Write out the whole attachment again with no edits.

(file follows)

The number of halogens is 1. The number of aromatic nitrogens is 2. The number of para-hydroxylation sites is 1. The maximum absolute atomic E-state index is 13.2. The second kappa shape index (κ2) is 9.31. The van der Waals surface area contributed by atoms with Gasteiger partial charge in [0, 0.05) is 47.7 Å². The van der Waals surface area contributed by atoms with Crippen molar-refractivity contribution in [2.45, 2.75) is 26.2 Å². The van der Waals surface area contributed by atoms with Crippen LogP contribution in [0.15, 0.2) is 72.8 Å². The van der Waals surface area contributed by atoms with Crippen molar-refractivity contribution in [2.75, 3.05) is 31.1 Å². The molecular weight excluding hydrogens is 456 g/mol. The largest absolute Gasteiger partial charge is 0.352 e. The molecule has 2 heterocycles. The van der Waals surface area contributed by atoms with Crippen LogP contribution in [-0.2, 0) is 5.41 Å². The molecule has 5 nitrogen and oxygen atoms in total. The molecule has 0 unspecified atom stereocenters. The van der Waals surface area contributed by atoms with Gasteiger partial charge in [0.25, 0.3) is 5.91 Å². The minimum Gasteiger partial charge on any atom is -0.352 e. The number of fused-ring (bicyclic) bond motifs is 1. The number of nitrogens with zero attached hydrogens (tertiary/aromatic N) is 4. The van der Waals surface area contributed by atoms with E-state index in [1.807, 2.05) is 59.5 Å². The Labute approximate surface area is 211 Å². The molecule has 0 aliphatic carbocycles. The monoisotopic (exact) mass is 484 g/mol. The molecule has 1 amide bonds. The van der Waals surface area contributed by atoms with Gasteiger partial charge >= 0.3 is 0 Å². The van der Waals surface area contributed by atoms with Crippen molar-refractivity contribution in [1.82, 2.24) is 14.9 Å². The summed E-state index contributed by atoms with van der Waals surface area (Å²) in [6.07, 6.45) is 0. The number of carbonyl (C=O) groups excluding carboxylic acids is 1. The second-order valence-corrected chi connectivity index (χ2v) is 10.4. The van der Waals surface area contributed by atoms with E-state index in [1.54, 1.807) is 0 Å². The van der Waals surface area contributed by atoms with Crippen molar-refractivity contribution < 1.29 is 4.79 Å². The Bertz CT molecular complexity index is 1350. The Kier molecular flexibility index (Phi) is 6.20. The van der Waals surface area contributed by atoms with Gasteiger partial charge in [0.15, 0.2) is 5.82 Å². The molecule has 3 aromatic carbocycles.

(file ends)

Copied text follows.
The number of halogens is 1. The number of aromatic nitrogens is 2. The number of para-hydroxylation sites is 1. The maximum absolute atomic E-state index is 13.2. The second kappa shape index (κ2) is 9.31. The van der Waals surface area contributed by atoms with Gasteiger partial charge in [0, 0.05) is 47.7 Å². The van der Waals surface area contributed by atoms with Crippen molar-refractivity contribution in [2.45, 2.75) is 26.2 Å². The van der Waals surface area contributed by atoms with Crippen LogP contribution in [0.15, 0.2) is 72.8 Å². The van der Waals surface area contributed by atoms with Crippen molar-refractivity contribution in [2.75, 3.05) is 31.1 Å². The molecular weight excluding hydrogens is 456 g/mol. The largest absolute Gasteiger partial charge is 0.352 e. The molecule has 2 heterocycles. The van der Waals surface area contributed by atoms with Crippen LogP contribution in [-0.2, 0) is 5.41 Å². The molecule has 5 nitrogen and oxygen atoms in total. The molecule has 0 unspecified atom stereocenters. The van der Waals surface area contributed by atoms with Gasteiger partial charge in [0.25, 0.3) is 5.91 Å². The minimum Gasteiger partial charge on any atom is -0.352 e. The number of fused-ring (bicyclic) bond motifs is 1. The number of nitrogens with zero attached hydrogens (tertiary/aromatic N) is 4. The van der Waals surface area contributed by atoms with E-state index in [1.807, 2.05) is 59.5 Å². The Labute approximate surface area is 211 Å². The molecule has 0 aliphatic carbocycles. The monoisotopic (exact) mass is 484 g/mol. The molecule has 1 amide bonds. The van der Waals surface area contributed by atoms with Gasteiger partial charge >= 0.3 is 0 Å². The van der Waals surface area contributed by atoms with Crippen molar-refractivity contribution in [1.82, 2.24) is 14.9 Å². The summed E-state index contributed by atoms with van der Waals surface area (Å²) in [6.07, 6.45) is 0. The number of carbonyl (C=O) groups excluding carboxylic acids is 1. The second-order valence-corrected chi connectivity index (χ2v) is 10.4. The van der Waals surface area contributed by atoms with E-state index in [1.54, 1.807) is 0 Å². The van der Waals surface area contributed by atoms with Crippen molar-refractivity contribution < 1.29 is 4.79 Å². The Bertz CT molecular complexity index is 1350. The Kier molecular flexibility index (Phi) is 6.20. The van der Waals surface area contributed by atoms with Gasteiger partial charge in [0.15, 0.2) is 5.82 Å². The molecule has 3 aromatic carbocycles.